You’re sitting on the couch after a very long day at work, sighing in relief as you take a moment to breathe when you hear a car pull up outside. “Oh no, here we go again,” you think while your dog sprints like a cheetah to the window and proceeds to howl like its ancestral wolf. For anxious or dominant dogs, non-stop barking can be a frequent occurrence and, if you’re like me, one that annoys you.
Fortunately, there are quick and easy fixes that will benefit both you and your best friend. The first step? Rooting out the source of your dog’s non-stop barking at any and every noise he hears.
For a quick screening, look up your dog’s breed and note its biological sex, especially non-neutered males.
Smaller dogs tend to be louder than larger dogs, and often have accompanying anxiety, such as the dachshund.
In contrast, some larger dogs may be more inclined towards dominant behaviors, primarily breeds historically bred for that purpose, such as the Doberman Pinscher.
In some cases, the line can blur; chihuahuas, which are generally high anxiety and high dominance, are a good example.
Bottom line: You know your dog best and should be able to determine whether excessive barking is an issue of anxiety, dominance, or both, before proceeding. Some dogs bark because they are bored. Others are seeking attention.
Once you determine what’s causing your dog to bark, use these strategies to correct the underlying problem that is causing your dog to bark excessively.
Don’t reward bad behavior
The most common mistake I see owners make is rewarding their dog’s bad behavior. Often, an owner will give their dog a treat or play with them when they’re barking to try and quiet them.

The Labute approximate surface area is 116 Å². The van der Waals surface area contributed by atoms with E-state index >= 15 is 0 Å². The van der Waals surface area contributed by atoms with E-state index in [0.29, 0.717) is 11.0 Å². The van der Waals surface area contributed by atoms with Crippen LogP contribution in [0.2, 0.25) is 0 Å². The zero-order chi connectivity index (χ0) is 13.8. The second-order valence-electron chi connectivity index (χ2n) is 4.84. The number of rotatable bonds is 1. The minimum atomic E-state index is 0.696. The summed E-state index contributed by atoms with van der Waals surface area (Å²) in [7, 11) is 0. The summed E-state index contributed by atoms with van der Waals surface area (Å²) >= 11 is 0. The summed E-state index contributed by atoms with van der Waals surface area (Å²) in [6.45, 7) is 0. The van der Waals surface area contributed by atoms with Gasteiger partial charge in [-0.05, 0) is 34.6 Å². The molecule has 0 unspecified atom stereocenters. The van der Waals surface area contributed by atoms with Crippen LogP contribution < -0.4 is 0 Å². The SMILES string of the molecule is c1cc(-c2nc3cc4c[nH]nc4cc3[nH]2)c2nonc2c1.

Now, any smart dog and dogs are pretty smart, will take this as approval of their behavior. That can lead them to develop a behavioral pattern.
If you don’t want non-stop barking, then don’t reward that behavior.
Use training to end non-stop barking
To train your dog these commands, hold a treat about half a foot from the dog’s mouth with an open palm. When the dog lunges for the treat quickly close your hand and give a firm “No.”
Do this a few times an hour for the next day or two (do not give the dog the treat yet). Once the dog no longer lunges for the treat, then you can teach them the “OK ” command and give the dog the treat.
Now that your canine companion knows basic commands, which should help immensely on its own, add a crate to the picture.
If you’ve never crate trained your dog, it may seem like you’re putting them in a little doggy jail, but you’ll find that most dogs enjoy having a crate. It gives them a safe place to go when they’re feeling anxious, and that’s very important for any pet.
There are plenty of crate training guides, and they’re straightforward to follow, so invest in a crate as soon as possible.
The last thing we’ll discuss is something called exposure therapy, which is a common practice for anxiety treatment. This process is designed to expose your dog to its fears and help them overcome them. For some dogs, this may be anxiety around other dogs or people, loud noises, unfamiliar places, or a very particular phobia—like garbage trucks, which seem to be my dog’s Achilles heel.
Exposure therapy takes gradual steps and should never involve “flooding” (putting your dog in highly stressful situations). If your dog has anxiety around other dogs then introduce them to one dog, then two, then three, etc. until they’re running laps in the dog park.
Another option, teach your dog to bark on command. If you can teach your dog to bark on command, you can also make him understand to stop barking.
Some dogs, like mine, need a little extra, and we’d put some hemp oil in his food before the first few therapy sessions. Although the benefits of hemp oil are not well documented in animals, it should be a reasonable substitute to prescription anxiety medications.
After learning commands, using a crate, and going through exposure therapy, your dog should be an absolute rock star; free from any anxiety or dominance-related issues. But, if you’re struggling with that or non-stop barking, it’s always smart to consider hiring a professional dog trainer for additional help.
Vicky Ward is a neuropsychologist with a deep interest in holistic health, nutrition, and fitness. Her hobbies include yoga, jogging, and cooking. When she’s not working, she can be found reading Christian fiction or taking a nap.